It was at this point that I stumbled upon P. L. Gaus's Ohio Amish Mystery series. Before I found them at my local library, I had no idea that such a genre existed. The Ohio Amish series are set in Holmes County, a heavily Amish community south of Cleveland. The central character is Michael Branden, a professor of Civil War history at Millersburg College who works in some strange adjunct capacity as a deputy for the Holmes County police force. Branden is also founder of the college's Museum of Battlefield Firearms, as well he should be. With help from such recurring characters as Pastor Caleb Troyer, Sheriff Bruce Robertson, and coroner Missy Taggert, Branden runs to earth all sorts of scum who prey on the Amish.
The books involve everything from butchered Amish dwarves to mute Mennonite child-abuse victims to anti-Amish land-grabs involving reverse leases. Not to mention cops going undercover in beards and buggies so they can nail Amish teenage delinquents gussied up in rubber goat's head masks who are flirting with Satanism during their wild Rumschpringe period when they are encouraged to get wasted and consort with trailer trash out in the straight world before packing it in and becoming full-fledged Amish.
When I read Blood of the Prodigal, my first Ohio Amish whodunit, I thought the whole idea was a put-on. After all, the author was identified as a professor of chemistry at the College of Wooster, and when I read that the book had been published by Ohio University Press, it reinforced my suspicion that the Ohio Amish series was a send-up concocted by some scampish creative writing professor. It all seemed a bit fishy. But then a friend reminded me that there is a whole series of mysteries involving the Vermont Bureau of Investigation. So this might be legit after all.
I am not making the argument that Gaus is in a class with the great mystery writers, past or present. The books are written in workmanlike fashion; the plots are compelling, not mesmerizing. Gaus lacks the gravitas of Mankell, the ingenuity of Indridason, the intensity of Larsson, the impudent wit of Camilleri. In no sense can Branden be viewed as a Buckeye Father Brown, much less a rival to the denizen of 221B Baker Street. But the fact that these mysteries take place in the Amish hinterland of Ohio confers upon them an aura of congenial weirdness no other mystery writer I know of can approach.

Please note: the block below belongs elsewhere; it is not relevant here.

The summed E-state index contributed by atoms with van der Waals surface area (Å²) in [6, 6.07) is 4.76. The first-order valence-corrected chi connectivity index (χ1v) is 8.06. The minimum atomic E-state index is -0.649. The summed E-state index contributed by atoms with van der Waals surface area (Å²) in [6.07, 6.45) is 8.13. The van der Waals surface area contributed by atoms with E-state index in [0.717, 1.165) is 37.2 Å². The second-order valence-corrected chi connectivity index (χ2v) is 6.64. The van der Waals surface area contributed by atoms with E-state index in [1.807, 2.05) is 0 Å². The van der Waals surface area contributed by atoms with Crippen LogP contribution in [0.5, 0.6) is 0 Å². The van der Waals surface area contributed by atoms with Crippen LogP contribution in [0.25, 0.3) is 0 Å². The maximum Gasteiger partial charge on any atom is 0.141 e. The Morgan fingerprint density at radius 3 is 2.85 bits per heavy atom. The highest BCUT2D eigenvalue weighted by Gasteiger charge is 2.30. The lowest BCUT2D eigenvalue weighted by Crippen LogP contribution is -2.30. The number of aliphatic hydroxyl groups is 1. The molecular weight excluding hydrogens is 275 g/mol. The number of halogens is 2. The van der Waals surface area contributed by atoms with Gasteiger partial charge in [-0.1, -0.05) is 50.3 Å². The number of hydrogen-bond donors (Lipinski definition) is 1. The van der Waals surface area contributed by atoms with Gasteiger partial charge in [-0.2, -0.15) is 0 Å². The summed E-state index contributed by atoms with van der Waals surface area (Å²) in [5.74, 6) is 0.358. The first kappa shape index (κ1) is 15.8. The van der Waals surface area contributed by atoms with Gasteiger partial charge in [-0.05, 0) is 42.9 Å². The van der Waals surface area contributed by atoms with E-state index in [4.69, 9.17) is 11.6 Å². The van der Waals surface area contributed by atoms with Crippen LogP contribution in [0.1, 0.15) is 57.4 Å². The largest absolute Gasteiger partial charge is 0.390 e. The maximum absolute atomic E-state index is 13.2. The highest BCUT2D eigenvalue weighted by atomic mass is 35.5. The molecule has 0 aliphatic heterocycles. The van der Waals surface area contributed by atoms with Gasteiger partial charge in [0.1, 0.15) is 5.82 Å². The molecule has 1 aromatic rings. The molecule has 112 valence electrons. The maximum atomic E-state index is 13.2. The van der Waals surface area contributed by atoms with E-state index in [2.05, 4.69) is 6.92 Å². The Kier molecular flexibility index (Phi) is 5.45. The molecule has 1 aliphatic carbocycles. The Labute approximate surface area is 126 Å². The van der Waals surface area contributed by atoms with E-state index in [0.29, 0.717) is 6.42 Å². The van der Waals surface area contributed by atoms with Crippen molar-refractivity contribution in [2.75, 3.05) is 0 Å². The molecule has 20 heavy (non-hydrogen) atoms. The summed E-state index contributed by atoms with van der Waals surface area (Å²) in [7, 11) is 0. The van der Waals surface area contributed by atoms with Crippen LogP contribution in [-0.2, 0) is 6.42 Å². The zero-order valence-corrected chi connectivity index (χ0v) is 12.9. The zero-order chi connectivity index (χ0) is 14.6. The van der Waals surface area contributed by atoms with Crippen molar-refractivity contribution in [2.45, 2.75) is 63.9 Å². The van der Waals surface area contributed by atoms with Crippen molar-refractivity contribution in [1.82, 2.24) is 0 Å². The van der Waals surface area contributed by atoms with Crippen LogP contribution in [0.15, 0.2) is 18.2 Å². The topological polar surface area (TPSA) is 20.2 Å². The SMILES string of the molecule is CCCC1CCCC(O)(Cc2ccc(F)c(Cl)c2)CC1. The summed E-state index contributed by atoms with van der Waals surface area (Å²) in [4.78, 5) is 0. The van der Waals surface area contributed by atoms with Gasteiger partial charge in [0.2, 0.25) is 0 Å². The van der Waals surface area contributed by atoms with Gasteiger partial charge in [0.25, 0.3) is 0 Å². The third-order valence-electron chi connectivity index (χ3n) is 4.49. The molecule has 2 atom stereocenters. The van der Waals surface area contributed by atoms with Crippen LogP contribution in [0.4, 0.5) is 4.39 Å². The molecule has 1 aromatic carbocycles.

Not long ago the Wall Street Journal ran a story about a related genre: the Amish bodice-ripper. Obviously, this Rumschpringe thing is spreading. Then I found out that Tamar Myers, a woman of Amish background, has written more than a dozen tongue-in-cheek, Pennsylvania Dutch murder mysteries complete with recipes. By that point, the whole Amish thing seems to be turning into just another gimmick. Which is why I'm checking out. My once insatiable appetite for mysteries set in Botswana, Bangkok, Tokyo, and the Carpathians has now been satisfied.
I'm going to go back and dance with the one that brung me. I'm going back to the peerless Harlan Coben, whose gripping thrillers are set in the wilds of New Jersey. Seacacus and Totowa are as exotic as I need things to get.
Joe Queenan is the author, most recently, of Closing Time: A Memoir.